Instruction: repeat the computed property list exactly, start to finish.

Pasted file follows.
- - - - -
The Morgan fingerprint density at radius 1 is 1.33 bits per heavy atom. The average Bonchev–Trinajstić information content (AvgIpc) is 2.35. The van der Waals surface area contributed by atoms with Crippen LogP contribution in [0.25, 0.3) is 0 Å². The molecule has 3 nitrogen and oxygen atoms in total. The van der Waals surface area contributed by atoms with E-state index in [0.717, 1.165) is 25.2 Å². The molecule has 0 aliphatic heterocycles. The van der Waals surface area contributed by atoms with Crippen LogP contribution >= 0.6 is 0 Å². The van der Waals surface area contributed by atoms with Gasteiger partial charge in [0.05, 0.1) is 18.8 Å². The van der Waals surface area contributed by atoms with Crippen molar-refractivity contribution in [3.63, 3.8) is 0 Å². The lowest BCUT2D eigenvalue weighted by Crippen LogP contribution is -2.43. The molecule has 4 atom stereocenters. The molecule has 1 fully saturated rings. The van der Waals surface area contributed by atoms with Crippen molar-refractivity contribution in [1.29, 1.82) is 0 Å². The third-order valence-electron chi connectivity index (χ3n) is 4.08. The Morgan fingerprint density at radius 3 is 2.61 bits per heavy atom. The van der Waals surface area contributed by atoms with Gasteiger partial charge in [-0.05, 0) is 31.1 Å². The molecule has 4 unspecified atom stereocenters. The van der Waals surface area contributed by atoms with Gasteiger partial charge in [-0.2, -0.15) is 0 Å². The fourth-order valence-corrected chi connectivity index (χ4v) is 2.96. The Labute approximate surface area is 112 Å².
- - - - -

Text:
The Morgan fingerprint density at radius 1 is 1.33 bits per heavy atom. The average Bonchev–Trinajstić information content (AvgIpc) is 2.35. The van der Waals surface area contributed by atoms with Crippen LogP contribution in [0.25, 0.3) is 0 Å². The molecule has 3 nitrogen and oxygen atoms in total. The van der Waals surface area contributed by atoms with E-state index in [0.717, 1.165) is 25.2 Å². The molecule has 0 aliphatic heterocycles. The van der Waals surface area contributed by atoms with Crippen LogP contribution >= 0.6 is 0 Å². The van der Waals surface area contributed by atoms with Gasteiger partial charge in [0.05, 0.1) is 18.8 Å². The van der Waals surface area contributed by atoms with Crippen molar-refractivity contribution in [3.63, 3.8) is 0 Å². The lowest BCUT2D eigenvalue weighted by Crippen LogP contribution is -2.43. The molecule has 4 atom stereocenters. The molecule has 1 fully saturated rings. The van der Waals surface area contributed by atoms with Crippen molar-refractivity contribution in [1.29, 1.82) is 0 Å². The third-order valence-electron chi connectivity index (χ3n) is 4.08. The Morgan fingerprint density at radius 3 is 2.61 bits per heavy atom. The van der Waals surface area contributed by atoms with Gasteiger partial charge in [-0.05, 0) is 31.1 Å². The molecule has 4 unspecified atom stereocenters. The van der Waals surface area contributed by atoms with Gasteiger partial charge in [-0.2, -0.15) is 0 Å². The fourth-order valence-corrected chi connectivity index (χ4v) is 2.96. The Labute approximate surface area is 112 Å².